Seeking to rake in economic development winnings for Baltimore, City Council President Bernard C. “Jack” Young’s office has requested $9,996 in city funds to send a contingent to Las Vegas for the annual shopping center developers’ conference.
An item on today’s agenda for the Board of Estimates designates May 18-23 travel and hotel expenses to send Young and two aides, Carolyn Mozell and Danielle Laurenceau, to the International Council of Shopping Centers RECon.
The four-day schmoozefest, which attracts thousands of real estate players ranging from brokers, attorneys and lenders to product suppliers, retailers and investors, has been an annual pilgrimage for Baltimore officials for years.
What does Young hope to accomplish this time around?
“He will work collaboratively with the Baltimore Development Corporation and the mayor to build on conversations they’ve been having about food deserts and bringing development and retail to areas of the city that need it,” said Lester Davis, Young’s director of policy and communications.
[[UPDATE: The Board, with Young abstaining, approved the spending.]]
Disco and Dealmaking
If the spending board approves the request (as expected), it wouldn’t be the first taxpayer-funded out-of-town travel by Young’s office to get the green light this year.
Last month, the board approved $6,000 for Young and an aide to spend four nights in $300 hotel rooms in Washington, D.C., to attend a National Association of Counties conference.
The hotel room cost for Young and his aide at the upcoming Las Vegas conference is $309 per night, according to the Board of Estimates agenda.
Other officials who typically attend RECon include the mayor, representatives of the Baltimore Development Corporation and some Council members (last year it was Eric Costello and Sharon Middleton).
Staffers come prepared with Baltimore-themed swag, brochures and other promotional material, such as last year’s four-minute “Why Baltimore” video featuring the mayor, local CEOs and aerial footage of Harbor Point, city neighborhoods and the Inner Harbor.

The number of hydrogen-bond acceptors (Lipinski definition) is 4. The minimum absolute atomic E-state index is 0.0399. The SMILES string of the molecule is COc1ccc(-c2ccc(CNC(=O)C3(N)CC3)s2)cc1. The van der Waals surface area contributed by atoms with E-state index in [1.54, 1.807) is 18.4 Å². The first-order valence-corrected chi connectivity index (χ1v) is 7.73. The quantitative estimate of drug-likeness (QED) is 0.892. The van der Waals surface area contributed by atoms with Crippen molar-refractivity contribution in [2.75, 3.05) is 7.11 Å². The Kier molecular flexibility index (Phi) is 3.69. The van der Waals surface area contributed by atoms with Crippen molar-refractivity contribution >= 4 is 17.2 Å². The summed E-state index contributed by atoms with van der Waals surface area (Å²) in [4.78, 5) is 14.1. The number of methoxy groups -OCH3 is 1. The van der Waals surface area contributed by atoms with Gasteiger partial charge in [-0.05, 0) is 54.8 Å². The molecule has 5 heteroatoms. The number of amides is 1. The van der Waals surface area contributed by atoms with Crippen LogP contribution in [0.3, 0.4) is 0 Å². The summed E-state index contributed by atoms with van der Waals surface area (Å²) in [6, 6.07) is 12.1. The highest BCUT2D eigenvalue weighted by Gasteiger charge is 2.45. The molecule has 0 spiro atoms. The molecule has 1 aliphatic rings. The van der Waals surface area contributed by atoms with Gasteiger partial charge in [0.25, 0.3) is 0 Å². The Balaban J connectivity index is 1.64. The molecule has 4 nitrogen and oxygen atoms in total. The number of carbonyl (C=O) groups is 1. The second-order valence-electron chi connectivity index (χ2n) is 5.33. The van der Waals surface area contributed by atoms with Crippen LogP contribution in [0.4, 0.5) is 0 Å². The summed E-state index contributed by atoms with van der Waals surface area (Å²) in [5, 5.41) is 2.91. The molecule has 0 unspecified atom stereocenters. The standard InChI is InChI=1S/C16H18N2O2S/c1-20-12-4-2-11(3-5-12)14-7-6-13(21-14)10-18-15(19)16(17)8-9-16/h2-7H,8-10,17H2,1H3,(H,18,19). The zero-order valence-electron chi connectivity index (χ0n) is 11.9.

Photos from last year’s convention showed Mayor Catherine Pugh greeting Port Covington promoter Marc Weller at the BDC booth.
Developers and other high-flyers pay as much as $15,000 to help sponsor the annual “Maryland Party,” which takes place during the conference. Last year, the plush party had a Studio 54 disco theme.
Mondawmin Still Slumping
Officials told the Baltimore Business Journal the city’s wish list last year included “trying to lure a new tenant at the vacant Target in Mondawmin Mall and new grocery and retail opportunities.”
But since then, the space that Target vacated has remained empty. Retailers have continued to leave the shopping center, a longtime transit and community hub of the Westside.
Last month, another Mondawmin anchor, Marshalls, closed its doors. Planet Fitness has announced plans to open an exercise and massage spa there this summer.
Also last month, the Rite Aid drug store at the mall abandoned ship.
The departures leave a Shoppers grocery store and Ross Dress For Less as the two largest remaining tenants.
News of the shuttering of the Target came as a disappointment to many residents, who mourned the loss of a prime source of groceries and quality merchandise for the community.
Some, including op-ed writer Eric Stephenson, blamed city leaders for not having included long-term commitments in the subsidies they granted the shopping center’s owners years before.
“The closing,” Stephenson wrote, “is a wake-up call to Mayor Catherine Pugh and members of the City Council that tossing out subsidies to corporate chains – without demanding community commitments and long-term investment in return – is a sure way to miss the target.”